Want to Live a Happy Life? Marry Your Best Friend
The person who you marry should be your best friend, and there is no need to tiptoe around this. Infatuation is what often inspires us to think about ourselves as someone’s spouse forever after. It is this feeling of passion, desire, and raging emotions that we want to feel for the rest of our lives. But the fact of life is that, if there is no true friendship between partners, many relationships tend to crumble under pressure.
Passion vs. Friendship
Romantic crush is a wonderful feeling, one that makes teenagers and elderly look alike. And it has a way of making us want to spend all our time with the person we are in love with. For some, this fascination that is so emblematic of the start of a new relationship leads into a proposal of marriage. And for some, on the other hand, the same passionate feeling slowly develops into a steady long-term relationship which sometimes lasts for years before the partners say their “I do”. These couples usually experience many changes and crossover many hurdles prior to getting married.
The difference between these two kinds of newlyweds is often in one crucial aspect, and that is friendship between the spouses. Although both couples can develop deep bond and companionship, those who enter marriage swiftly might be surprised after the infatuation fades. On the other hand, there are also couples who spent years together and still aren’t each other’s best friends. In essence, practice shows that both sexual attraction and romance, and friendship and partnership, contribute to a happy marriage. As we will discuss in the following paragraphs, it’s a lucky combination of both that makes a relationship endure many hardships and downs that are inevitable in any marriage. Yet, research suggests that marrying your best friend could be the key to a happy and fulfilled life.
What research teaches us
A study by Helliwell and Grover begun with many times repeated findings that marriage, in general, appears to be correlated to subjective well-being. There were researchers and theoreticians that were somewhat sceptic of such association and postulated that these positive effects were either short-lived or that it was the other way around – that initially happier people were more likely to get married.
Helliwell and Grover examined all of these possibilities. They found that the positive effects of being married to our well-being were not short-lived, but they extended over the entire course of the marriage. In specific, married people experienced a milder drop in happiness during mid-life than singles. Moreover, the effects were apparent even when the researchers controlled for the levels of happiness prior to getting married. Apart from Sub-Saharan Africa, these findings appear to apply to all cultures across the world.
What is important is also this – not only does marriage promote greater wellbeing in general, but the participants in this study who said their spouses were also their best friends were twice as satisfied with their lives as those who separated these roles. In other words, having your husband or wife as your best friend seems to directly cause greater life happiness.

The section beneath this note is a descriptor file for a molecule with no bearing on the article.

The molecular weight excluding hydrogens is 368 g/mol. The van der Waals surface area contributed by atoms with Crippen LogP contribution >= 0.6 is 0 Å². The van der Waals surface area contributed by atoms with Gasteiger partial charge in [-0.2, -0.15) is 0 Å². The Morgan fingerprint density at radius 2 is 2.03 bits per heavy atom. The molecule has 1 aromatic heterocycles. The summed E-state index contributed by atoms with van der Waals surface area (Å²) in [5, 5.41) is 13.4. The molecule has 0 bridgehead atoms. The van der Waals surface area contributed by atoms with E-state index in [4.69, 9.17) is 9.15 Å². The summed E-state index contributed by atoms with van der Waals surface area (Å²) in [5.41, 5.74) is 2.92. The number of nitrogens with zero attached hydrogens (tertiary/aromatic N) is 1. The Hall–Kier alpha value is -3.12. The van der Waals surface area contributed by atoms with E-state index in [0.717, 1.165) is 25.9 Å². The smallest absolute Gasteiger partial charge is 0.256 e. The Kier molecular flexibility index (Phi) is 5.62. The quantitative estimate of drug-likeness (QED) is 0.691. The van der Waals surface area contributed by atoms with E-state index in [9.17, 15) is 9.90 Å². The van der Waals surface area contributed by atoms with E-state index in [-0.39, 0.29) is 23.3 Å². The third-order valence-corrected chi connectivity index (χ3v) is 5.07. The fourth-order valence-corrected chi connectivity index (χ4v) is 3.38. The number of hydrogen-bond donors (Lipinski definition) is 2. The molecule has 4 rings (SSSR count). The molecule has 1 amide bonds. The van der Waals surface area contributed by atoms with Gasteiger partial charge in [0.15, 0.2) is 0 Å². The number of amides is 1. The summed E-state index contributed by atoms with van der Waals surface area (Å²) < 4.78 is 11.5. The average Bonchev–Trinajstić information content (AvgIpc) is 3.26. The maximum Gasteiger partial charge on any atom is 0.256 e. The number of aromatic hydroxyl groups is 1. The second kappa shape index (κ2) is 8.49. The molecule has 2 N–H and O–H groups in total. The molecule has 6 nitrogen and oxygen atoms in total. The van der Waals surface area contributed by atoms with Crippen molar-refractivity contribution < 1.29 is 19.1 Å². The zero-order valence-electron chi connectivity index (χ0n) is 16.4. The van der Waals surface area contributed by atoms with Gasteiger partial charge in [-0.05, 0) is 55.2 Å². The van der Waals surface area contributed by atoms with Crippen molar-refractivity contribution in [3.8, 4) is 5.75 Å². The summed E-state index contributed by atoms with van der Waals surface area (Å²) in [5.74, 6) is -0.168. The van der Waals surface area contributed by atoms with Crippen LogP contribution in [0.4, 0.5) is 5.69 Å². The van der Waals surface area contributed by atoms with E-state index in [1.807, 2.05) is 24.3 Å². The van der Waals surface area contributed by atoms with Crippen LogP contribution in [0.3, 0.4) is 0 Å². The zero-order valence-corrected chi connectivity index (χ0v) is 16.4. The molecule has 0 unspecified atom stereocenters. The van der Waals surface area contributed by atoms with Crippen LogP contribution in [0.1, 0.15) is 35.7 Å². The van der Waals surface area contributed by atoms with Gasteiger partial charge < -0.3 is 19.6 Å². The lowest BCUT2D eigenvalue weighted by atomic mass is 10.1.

What makes friendship in marriage such potent benefit is the fact that, when life gets tough, you will need to have someone you can talk to and fight alongside with. And, the ideal combination is having both a husband or a wife with whom you share your life plans with and the best friend all in one. Best friends talk about everything together, consolidate each other, support one another, and help find solutions.
Many nuances of marriage and friendship
Yet, if you prefer to separate marriage and friendship, there is also good news for you. Although for the majority of people the above may apply, not everyone will necessarily benefit from having the best friend and a spouse in one person. For some, having a best friend apart from the husband or wife, and sharing different kinds of bonds with different people, appears to work much better.
Marriage can get stressful and experience problems, even for those who are very good friends. And although every successful marriage is founded on good communication and teamwork, it is at those times of hardships that many find that having a best friend to talk to contributes to solving the marriage issues. In essence, you should never feel pressure to conform to any set form of human relationships. Whether it is having your best friend and your spouse separate or in one person, both of these relationships should primarily feel natural and come with ease. Whatever works for you and your partner is the best way to go.
Want to have a happier, healthier marriage?
If you feel disconnected or frustrated about the state of your marriage but want to avoid separation and/or divorce, the marriage.com course meant for married couples is an excellent resource to help you overcome the most challenging aspects of being married.